Drake v. State

Decision Date31 August 1984
Docket NumberNo. 1282S464,1282S464
Citation467 N.E.2d 686
PartiesJohn W. DRAKE, Appellant, v. STATE of Indiana, Appellee.
CourtIndiana Supreme Court

John Richard Walsh, II, Anderson, for appellant.

Linley E. Pearson, Atty. Gen., Lee Cloyd, Deputy Atty. Gen., Indianapolis, for appellee.

GIVAN, Chief Justice.

Appellant was convicted by a jury of First Degree Murder.

The facts are these. Ruth Heaton, an elderly woman living alone, was killed in her home in Anderson, Indiana. Her assailant struck her about the head with a candlestick and then strangled her by placing a rope around her neck and attaching the rope to a door. The autopsy revealed strangulation to be the cause of death.

The police initially suspected M.C., an acquaintance of appellant, to be the assailant. He had befriended the victim and had been seeking large sums of money from her as well. The police did arrest M.C. for the murder but later dropped the charge.

About two years later the police received a tip from a member of appellant's family that appellant had confessed to them that he had killed a woman in Anderson, Indiana. After investigation, appellant was charged with the instant crime.

Appellant claims the trial court erred when it permitted a previously hypnotized person to testify. The witness was Nancie Ward, appellant's former wife. She was one of those persons present when appellant made his statement. The Anderson police first took her statement over the telephone from her home in New Jersey. The police tape-recorded the telephone call and reduced the conversation to writing. The police then went to New Jersey with the typed statement. Ward reviewed the statement and signed it. She then allowed herself to be hypnotized by one of the Anderson police. This session was also taped and a transcript was prepared from it.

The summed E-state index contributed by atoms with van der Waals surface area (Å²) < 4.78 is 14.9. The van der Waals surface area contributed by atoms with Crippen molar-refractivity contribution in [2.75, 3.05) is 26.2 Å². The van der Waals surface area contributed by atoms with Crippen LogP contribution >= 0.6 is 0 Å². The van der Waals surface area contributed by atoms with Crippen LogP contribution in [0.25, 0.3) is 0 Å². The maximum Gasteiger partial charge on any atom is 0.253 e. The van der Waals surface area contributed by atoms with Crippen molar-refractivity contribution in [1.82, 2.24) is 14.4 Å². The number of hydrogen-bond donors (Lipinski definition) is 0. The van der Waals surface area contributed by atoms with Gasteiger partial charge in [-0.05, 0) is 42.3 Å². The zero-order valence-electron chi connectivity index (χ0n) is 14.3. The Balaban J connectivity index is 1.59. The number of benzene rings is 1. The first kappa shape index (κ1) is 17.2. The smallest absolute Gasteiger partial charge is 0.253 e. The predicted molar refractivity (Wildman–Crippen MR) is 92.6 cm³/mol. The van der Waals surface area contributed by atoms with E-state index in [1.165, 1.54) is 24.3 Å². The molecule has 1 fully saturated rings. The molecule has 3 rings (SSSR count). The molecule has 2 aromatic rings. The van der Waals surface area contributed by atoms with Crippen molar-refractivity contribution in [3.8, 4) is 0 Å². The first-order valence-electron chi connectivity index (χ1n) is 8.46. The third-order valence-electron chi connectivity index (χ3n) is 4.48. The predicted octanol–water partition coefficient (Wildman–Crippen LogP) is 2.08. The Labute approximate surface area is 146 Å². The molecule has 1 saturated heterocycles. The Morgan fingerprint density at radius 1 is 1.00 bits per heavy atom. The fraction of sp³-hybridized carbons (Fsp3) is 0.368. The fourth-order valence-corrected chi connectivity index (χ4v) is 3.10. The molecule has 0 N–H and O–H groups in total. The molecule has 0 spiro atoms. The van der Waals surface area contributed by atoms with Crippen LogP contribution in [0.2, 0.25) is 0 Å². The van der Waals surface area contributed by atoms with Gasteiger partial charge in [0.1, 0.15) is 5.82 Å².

When Ward was called to the stand to testify, appellant objected to her testimony in its entirety based upon her prior hypnotic experience. The trial court ruled:

"[T]he Court finds that the conduct of the hypnosis does not follow the guidelines in that it was not conducted by an experienced psychologist or psychiatrist experienced in hypnosis and that the hypnosis session was not conducted by an independent party, but somebody that was in fact an agent of the Anderson Police Department. And, therefore, the Court will deny the introduction of any [of] the products of the hypnosis, but will allow testimony of the witness that can be shown to the Court to be independently based outside of any product of the hypnosis." (Tr. 1671, at 6-19.)

Appellant asserts this was error and this Court should establish a per se rule that bans all testimony given by a witness who has been hypnotized. We rejected that position in Pearson v. State, (1982) Ind., 441 N.E.2d 468 (Prentice, J., concurring in result with opinion). We indicated in Pearson the fact that a witness had been hypnotized was a matter of weight to be considered by the trier of fact and not grounds for a per se disqualification.

This Court has barred the testimony of a witness when that testimony was the product of a hypnotic session. We have not barred other testimony from that same witness when it can be shown by clear and convincing evidence that the testimony is the product of a factual basis independent of the hypnosis. See Peterson v. State, (1983) Ind., 448 N.E.2d 673; Pearson, supra; Strong v. State, (1982) Ind., 435 N.E.2d 969.